“The toast hit the floor, marmalade-side-down.” On Saturday night of April 17, 2021, the unimaginable happened. Tesla Model S crashed into an enormous tree, causing two fatalities. 59-year-old Dr. William Varner, with his friend 69-year-old Everette Talbot. The deadly crash occurred in Houston, Texas. Plenty of spectators consider the misuse of Tesla’s Autopilot semi-autonomous driver aid system is held accountable for. As police report, the men who died in this fiery crash, the first was sitting in the passenger seat, and the other was in the back. The aftermath of the Tesla Model S deadly crash broke all hell loose.
Authorities claimed a few days later no one was behind the wheel. Federal agencies reported investigation squads would join them at the crash site. Nonetheless, CEO Elon Musk tweeted apropos of this tragic catastrophe. He said that recovered data from Tesla so far does not show that Tesla’s Autopilot driver-aid software has been enabled. Moreover, the suburban road where the crash took place would not allow it to be activated, to begin with.
Local authorities pronounced they were issuing a warrant to examine that data.
Furthermore, on Tesla’s website regarding Auto-Pilot, it states that your hands must be close to the steering wheel, and you must be looking ahead.
Deputies believe the EV was traveling “at a high speed when it failed to negotiate a cul-de-sac turn”, in reality though, it is still unknown.
Hell did break loose. The National Highway Traffic Safety Administration (NHTSA) along with the National Transportation Safety Board thoroughly investigated the case. It is said that the government is up to real regulatory action over semi-automated driving systems, like Autopilot. Additionally, NHTSA has already over 20 active investigations into Tesla crashes, with four cases for the past couple of months. Elon, however, thinks otherwise.
So Tesla Model S flew off a suburban road and hit a huge tree, instantaneously bursting into an inferno.
It was reported that the EV kept burning for 4 whole hours whilst firefighters attempted to annihilate the flames. In the course of battling with the fire, authorities had to contact Tesla, getting instructions on how to extinguish battery fire. Firefighters used 32,000 water gallons to exterminate the blaze.
There was a plethora of circumstantial evidence but no hard evidence that Tesla S had been using Autopilot when the accident happened. Since the vehicle is substantially consumed to ashes, onboard data that would give authorities information needed are profoundly lost. Therefore, all that there is are Tesla’s internal records.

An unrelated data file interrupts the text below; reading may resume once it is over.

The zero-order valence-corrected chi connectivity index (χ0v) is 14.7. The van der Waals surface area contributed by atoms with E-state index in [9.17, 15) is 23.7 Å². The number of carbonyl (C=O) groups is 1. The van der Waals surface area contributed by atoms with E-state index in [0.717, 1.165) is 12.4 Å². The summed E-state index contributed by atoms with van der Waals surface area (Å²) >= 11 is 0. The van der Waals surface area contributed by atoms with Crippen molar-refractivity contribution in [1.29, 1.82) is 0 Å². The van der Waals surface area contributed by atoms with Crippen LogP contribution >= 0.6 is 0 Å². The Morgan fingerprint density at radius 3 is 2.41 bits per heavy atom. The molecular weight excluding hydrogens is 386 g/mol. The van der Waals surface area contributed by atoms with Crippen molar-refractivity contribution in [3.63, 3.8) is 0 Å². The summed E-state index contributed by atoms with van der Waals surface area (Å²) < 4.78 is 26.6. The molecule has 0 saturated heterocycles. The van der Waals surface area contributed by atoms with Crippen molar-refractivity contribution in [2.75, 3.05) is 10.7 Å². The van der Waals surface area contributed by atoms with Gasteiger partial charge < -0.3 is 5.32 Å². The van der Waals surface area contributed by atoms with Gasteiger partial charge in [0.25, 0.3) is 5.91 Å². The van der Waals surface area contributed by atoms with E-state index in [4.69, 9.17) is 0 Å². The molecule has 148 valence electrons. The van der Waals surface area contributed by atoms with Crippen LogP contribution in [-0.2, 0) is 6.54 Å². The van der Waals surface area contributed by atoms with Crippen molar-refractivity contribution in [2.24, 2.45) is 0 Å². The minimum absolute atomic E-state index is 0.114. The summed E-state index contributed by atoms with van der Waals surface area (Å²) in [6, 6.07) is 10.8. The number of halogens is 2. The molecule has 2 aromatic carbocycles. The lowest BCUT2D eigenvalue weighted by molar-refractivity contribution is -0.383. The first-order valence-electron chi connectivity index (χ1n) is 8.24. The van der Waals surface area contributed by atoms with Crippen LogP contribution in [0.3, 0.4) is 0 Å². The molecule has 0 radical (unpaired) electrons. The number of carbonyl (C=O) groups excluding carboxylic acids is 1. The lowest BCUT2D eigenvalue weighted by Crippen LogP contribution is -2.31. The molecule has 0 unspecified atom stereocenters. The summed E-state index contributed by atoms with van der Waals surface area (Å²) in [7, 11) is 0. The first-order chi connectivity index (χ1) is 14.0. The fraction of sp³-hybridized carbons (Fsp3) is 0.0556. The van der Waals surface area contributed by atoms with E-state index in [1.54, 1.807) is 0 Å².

Since we already have the information about Tesla, Harris County authorities reported that they will have a search warrant for Tesla. They did indeed, a few days after the crash, to attain authentic and secure data.
Authorities did not assure people that Autopilot is the reason for the crash or at least the reason as to why no passenger was behind the wheel. Nevertheless, this might very well be the case.
One of the most advanced driving aids in the EV market today is the Autopilot. Over the past few years, it has become under extensive examination, even though more automakers were integrating this option in their vehicles.
The National Highway Traffic Safety Administration, back in March, has confirmed it was investigating 23 crashes possibly due to Autopilot.
Drivers are required to keep their hands on or near the steering wheel and eyes on the road; Autopilot is oftentimes forfeited. On top of that, critics claim the word “Autopilot” is obscure and doesn’t go with the EV’s performance.
Almost instantly after the incident, Tesla’s shares fell 4.4% to $707.34 as of 9:45 am in New York. Obviously, this was bound to happen.
Federal officials have besmirched Tesla for fire-related accidents regarding their lithium battery packs. In addition, they blamed Tesla for not doing enough effort to keep drivers from using the EV’s driver-assist function inadequately.
Elon Musk tweeted that the safety record in Tesla’s vehicle with Autopilot used is currently “10 times lower” of an accident chance than an average car.
So what’s the verdict? It is yet to be unveiled. However, if no one was driving, or behind the steering wheel, does this make Autopilot the problem or the passengers themselves? There are rules and warnings from Tesla regarding Autopilot. Police and authorities are still investigating, while Elon Musk, Tesla, and Tesla/Musk enthusiasts do not take the blame due to the reasons I just mentioned above. Was it the passengers’ recklessness or was the problem the Autopilot option? Let us know what you think! Drop your comments below!